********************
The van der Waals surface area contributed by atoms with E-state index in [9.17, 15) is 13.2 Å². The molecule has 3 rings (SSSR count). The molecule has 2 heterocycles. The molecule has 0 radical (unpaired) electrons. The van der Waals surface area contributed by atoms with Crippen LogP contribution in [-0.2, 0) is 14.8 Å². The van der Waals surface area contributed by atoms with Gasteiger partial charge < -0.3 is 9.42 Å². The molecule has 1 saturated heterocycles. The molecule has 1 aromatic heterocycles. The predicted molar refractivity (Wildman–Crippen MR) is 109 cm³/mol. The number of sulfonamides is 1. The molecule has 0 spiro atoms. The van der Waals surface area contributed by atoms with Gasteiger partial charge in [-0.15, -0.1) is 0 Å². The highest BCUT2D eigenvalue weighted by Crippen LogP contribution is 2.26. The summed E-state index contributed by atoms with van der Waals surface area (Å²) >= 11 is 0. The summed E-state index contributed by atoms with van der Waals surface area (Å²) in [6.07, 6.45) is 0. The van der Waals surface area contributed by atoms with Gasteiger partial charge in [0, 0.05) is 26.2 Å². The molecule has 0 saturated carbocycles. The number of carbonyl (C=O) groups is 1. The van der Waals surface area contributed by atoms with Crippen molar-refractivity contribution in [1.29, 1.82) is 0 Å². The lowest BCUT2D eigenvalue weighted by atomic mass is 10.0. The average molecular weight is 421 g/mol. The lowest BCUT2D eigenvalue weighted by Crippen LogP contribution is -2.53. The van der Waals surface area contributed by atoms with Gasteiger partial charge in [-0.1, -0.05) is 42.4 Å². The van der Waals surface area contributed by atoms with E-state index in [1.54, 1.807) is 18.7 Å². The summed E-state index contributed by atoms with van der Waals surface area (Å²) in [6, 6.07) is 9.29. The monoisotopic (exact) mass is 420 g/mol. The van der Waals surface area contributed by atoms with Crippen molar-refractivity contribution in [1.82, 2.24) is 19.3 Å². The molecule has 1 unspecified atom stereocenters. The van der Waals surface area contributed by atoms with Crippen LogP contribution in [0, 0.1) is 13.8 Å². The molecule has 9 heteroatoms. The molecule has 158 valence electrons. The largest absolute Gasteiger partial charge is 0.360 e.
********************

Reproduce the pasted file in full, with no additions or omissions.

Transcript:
The van der Waals surface area contributed by atoms with E-state index in [9.17, 15) is 13.2 Å². The molecule has 3 rings (SSSR count). The molecule has 2 heterocycles. The molecule has 0 radical (unpaired) electrons. The van der Waals surface area contributed by atoms with Crippen LogP contribution in [-0.2, 0) is 14.8 Å². The van der Waals surface area contributed by atoms with Gasteiger partial charge < -0.3 is 9.42 Å². The molecule has 1 saturated heterocycles. The molecule has 1 aromatic heterocycles. The predicted molar refractivity (Wildman–Crippen MR) is 109 cm³/mol. The number of sulfonamides is 1. The molecule has 0 spiro atoms. The van der Waals surface area contributed by atoms with Gasteiger partial charge in [-0.15, -0.1) is 0 Å². The highest BCUT2D eigenvalue weighted by Crippen LogP contribution is 2.26. The summed E-state index contributed by atoms with van der Waals surface area (Å²) >= 11 is 0. The summed E-state index contributed by atoms with van der Waals surface area (Å²) in [6.07, 6.45) is 0. The van der Waals surface area contributed by atoms with Gasteiger partial charge in [0, 0.05) is 26.2 Å². The molecule has 0 saturated carbocycles. The number of carbonyl (C=O) groups is 1. The van der Waals surface area contributed by atoms with Crippen molar-refractivity contribution in [1.29, 1.82) is 0 Å². The lowest BCUT2D eigenvalue weighted by atomic mass is 10.0. The average molecular weight is 421 g/mol. The lowest BCUT2D eigenvalue weighted by Crippen LogP contribution is -2.53. The van der Waals surface area contributed by atoms with Gasteiger partial charge in [-0.1, -0.05) is 42.4 Å². The van der Waals surface area contributed by atoms with E-state index in [1.54, 1.807) is 18.7 Å². The summed E-state index contributed by atoms with van der Waals surface area (Å²) in [6, 6.07) is 9.29. The monoisotopic (exact) mass is 420 g/mol. The van der Waals surface area contributed by atoms with Crippen molar-refractivity contribution in [1.82, 2.24) is 19.3 Å². The molecule has 1 unspecified atom stereocenters. The van der Waals surface area contributed by atoms with Crippen LogP contribution in [0, 0.1) is 13.8 Å². The molecule has 9 heteroatoms. The molecule has 158 valence electrons. The largest absolute Gasteiger partial charge is 0.360 e.